The impending release of virtual reality headsets in 2016 is in many ways an overdue development in the home entertainment market. As evidenced by the plethora of high quality open world video games on the market – Fallout 4, The Witcher 3: Wild Hunt and Metal Gear Solid V: The Phantom Pain to name a few – game worlds have become increasingly immersive, complex and evocative of real world dynamics. Despite this, the fundamentals of how customers play games hasn’t changed since the days of the NES: a handheld controller used to influence events on a television screen.
The Oculus Rift, Playstation VR, HTC Vive, and other contenders in the upcoming VR wars are set to alter this relationship. The early indications are that VR headsets could substantially change the way customers play games and consume entertainment.
NVIDIA and Solfar Studios upcoming release Everest VR offers a glimpse into the possibilities of VR. A 3D model of the world’s highest mountain put together with the aid of over 300,000 photographs, Everest VR allows players to scale the mountain from the comfort of their living room.
One of the most striking things about the title is that it isn’t so much a game as an experience. The idea of simply walking up a mountain would have limited appeal as a conventional game, but the addition of a VR headset, which allows a game to echo our natural visual field, transforms the experience. A dream of many but beyond the reach of most, scaling Everest – or at least sampling the perspective of legends like Mallory and Hillary – becomes possible through VR.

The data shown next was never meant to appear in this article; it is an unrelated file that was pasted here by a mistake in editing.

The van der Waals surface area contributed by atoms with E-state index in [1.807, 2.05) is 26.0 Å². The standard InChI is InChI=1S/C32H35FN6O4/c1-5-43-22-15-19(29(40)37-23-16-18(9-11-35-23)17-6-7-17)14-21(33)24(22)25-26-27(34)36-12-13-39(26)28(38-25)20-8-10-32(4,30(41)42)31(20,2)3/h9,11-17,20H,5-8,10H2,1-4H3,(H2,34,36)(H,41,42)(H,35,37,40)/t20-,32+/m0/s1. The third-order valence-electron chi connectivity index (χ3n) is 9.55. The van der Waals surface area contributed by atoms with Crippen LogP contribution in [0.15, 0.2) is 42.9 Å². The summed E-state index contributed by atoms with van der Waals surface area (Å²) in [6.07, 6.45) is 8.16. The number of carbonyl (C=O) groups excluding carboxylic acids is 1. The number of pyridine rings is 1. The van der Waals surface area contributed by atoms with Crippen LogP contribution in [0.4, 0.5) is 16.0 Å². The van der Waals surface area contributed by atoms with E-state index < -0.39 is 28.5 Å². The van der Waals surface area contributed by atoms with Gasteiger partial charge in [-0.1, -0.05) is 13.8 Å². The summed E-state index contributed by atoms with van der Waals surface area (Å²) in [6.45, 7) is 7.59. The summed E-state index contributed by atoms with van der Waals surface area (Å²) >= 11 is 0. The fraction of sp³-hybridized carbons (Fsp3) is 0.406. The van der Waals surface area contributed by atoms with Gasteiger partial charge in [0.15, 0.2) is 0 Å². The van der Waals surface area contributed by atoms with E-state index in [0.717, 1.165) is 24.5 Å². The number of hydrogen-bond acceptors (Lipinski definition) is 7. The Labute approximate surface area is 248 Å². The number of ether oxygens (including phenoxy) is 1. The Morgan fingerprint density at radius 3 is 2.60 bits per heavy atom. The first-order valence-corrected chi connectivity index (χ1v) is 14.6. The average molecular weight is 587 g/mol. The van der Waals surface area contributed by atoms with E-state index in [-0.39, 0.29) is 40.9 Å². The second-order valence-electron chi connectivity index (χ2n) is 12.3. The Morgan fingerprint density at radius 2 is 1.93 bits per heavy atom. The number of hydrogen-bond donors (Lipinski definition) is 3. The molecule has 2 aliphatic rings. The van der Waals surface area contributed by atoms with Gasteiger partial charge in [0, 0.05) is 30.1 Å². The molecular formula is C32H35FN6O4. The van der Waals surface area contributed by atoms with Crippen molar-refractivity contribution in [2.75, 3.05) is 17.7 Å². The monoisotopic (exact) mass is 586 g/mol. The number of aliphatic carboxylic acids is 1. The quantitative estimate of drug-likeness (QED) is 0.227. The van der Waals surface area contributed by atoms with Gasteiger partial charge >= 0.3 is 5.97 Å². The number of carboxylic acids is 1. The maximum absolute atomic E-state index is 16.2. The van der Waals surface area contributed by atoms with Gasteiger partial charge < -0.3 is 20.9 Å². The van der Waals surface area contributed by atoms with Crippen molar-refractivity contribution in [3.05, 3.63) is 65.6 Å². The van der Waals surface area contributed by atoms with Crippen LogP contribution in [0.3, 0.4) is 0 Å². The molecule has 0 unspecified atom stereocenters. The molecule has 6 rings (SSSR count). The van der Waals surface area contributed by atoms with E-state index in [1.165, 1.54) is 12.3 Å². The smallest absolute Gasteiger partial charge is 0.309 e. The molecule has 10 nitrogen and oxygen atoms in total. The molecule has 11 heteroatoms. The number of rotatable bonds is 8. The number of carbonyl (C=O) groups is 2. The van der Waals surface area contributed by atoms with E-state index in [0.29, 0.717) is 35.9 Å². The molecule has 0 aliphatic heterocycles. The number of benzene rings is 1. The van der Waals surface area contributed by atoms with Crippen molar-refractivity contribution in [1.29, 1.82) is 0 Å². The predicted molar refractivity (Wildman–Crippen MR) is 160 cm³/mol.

The anticipated success of Everest VR should encourage the industry to explore other virtual reality experiences – with applications well beyond gaming. Many major sporting events are now filmed with 3D cameras. Could VR move consumers closer to the live experience of a football match? What if rather than watching a Champions League match or the Wimbledon final from the conventional view offered by television you could strap on your VR headset, select a seat anywhere in the stadium and watch from the viewpoint of a fan?
Could films find a way to incorporate VR? Many movies are already experienced through 3D glasses. Virtual Reality headsets may be the next step in enhancing the cinematic experience.
Teaching and business applications have also been mooted by advocates of VR. As an alternative to Skype, employees in offices all over the world could strap on their headsets and congregate in a virtual meeting room. Students of history might learn about different time periods through VR, wandering through reconstructions of Victorian London or experiencing the Battle of Waterloo from the front lines.
The true possibilities of VR, as with any new piece of technology, will only become apparent with time. However, it seems clear that virtual reality will have an impact far beyond making computer games even more addictive and beguiling. VR has the potential to be the most revolutionary piece of gaming technology to emerge this century.